When plants were clipped to simulate grazing, campestris outperformed islandica in all three competitive environments. Campestris actually produced more seeds when it was clipped than when it was not clipped in the low and medium competition environments. Thus campestris overcompensated for grazing under conditions of low and moderate competition (see the right graph below).


Mean (+ standard error) seed production for unclipped (left graph) and clipped (right graph) field gentian subspecies in relation to surrounding vegetation height.  Sample sizes are in bars.

The researchers collected data on growth rates, development, survival probabilities and reproductive success for both species under conditions of being clipped or unclipped at different levels of competition. They then used these data to create a population growth model in relation to the percentage of grazing (damage risk) at different levels of productivity. In these graphs, a stochastic growth rate of 1.0 (on the y-axis) indicates that the population is stable, above 1.0 indicates it will increase and below 1.0 indicates a declining population.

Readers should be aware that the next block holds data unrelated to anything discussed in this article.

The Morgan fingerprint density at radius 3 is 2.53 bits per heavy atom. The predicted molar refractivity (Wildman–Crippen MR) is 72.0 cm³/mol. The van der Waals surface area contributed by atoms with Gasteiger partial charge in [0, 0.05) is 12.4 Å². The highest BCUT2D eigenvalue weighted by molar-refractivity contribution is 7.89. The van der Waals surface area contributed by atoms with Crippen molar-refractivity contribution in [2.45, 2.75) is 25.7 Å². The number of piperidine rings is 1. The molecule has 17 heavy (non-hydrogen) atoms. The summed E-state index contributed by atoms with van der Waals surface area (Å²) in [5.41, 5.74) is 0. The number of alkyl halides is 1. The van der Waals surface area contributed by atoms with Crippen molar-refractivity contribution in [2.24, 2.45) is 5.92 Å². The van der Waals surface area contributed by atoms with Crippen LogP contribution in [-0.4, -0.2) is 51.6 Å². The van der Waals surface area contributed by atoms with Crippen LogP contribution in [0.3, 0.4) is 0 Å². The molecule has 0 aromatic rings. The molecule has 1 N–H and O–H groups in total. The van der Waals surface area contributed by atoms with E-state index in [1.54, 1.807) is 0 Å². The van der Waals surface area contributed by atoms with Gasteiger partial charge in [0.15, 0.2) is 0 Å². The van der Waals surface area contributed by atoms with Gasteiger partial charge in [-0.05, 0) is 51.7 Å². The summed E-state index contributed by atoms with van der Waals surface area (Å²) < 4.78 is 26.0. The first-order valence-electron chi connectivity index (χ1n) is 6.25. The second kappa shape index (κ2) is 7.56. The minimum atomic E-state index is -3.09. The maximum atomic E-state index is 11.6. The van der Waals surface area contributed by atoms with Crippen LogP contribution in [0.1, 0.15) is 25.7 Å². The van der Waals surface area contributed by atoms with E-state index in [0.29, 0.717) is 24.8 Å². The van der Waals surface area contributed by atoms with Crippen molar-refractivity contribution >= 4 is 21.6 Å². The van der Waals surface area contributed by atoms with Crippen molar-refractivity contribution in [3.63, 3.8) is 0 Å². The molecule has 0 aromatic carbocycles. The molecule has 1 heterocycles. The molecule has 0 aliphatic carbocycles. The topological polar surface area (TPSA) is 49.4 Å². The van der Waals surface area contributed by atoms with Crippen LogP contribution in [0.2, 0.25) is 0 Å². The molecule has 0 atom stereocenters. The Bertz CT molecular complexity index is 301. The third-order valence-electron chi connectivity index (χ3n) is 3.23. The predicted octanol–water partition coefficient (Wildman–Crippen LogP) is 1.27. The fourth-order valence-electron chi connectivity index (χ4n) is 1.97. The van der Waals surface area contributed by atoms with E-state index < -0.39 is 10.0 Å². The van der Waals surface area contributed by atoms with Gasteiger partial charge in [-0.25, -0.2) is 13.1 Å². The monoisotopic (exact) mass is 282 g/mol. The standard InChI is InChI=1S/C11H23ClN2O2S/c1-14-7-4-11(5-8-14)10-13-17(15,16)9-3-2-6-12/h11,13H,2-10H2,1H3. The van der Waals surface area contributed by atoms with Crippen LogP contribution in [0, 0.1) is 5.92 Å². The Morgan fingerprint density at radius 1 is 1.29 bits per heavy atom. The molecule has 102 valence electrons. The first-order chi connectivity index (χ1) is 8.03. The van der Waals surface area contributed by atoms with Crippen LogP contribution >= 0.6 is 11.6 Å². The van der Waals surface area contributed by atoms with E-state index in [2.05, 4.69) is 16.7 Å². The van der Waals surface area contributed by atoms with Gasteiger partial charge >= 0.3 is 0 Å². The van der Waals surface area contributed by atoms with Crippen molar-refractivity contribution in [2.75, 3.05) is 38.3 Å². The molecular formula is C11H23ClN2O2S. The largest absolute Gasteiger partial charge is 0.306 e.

Population growth rate of both subspecies in relation to damage risk at different levels of productivity.  These models predict that the population will increase at growth rates above the dotted line (growth rate = 1.0) and decline below the dotted line.

This model shows that in high productivity environments, campestris always does better than islandica (top graph). However, the model predicts that islandica will decline at any damage level (note in the top graph that all islandica damage values yield a growth rate below 1.0), while campestris will also decline except for very high damage risks. In medium and low productivity populations (middle and bottom graphs), islandica does better than campestris when damage risk is low, but the reverse is true at high damage risk.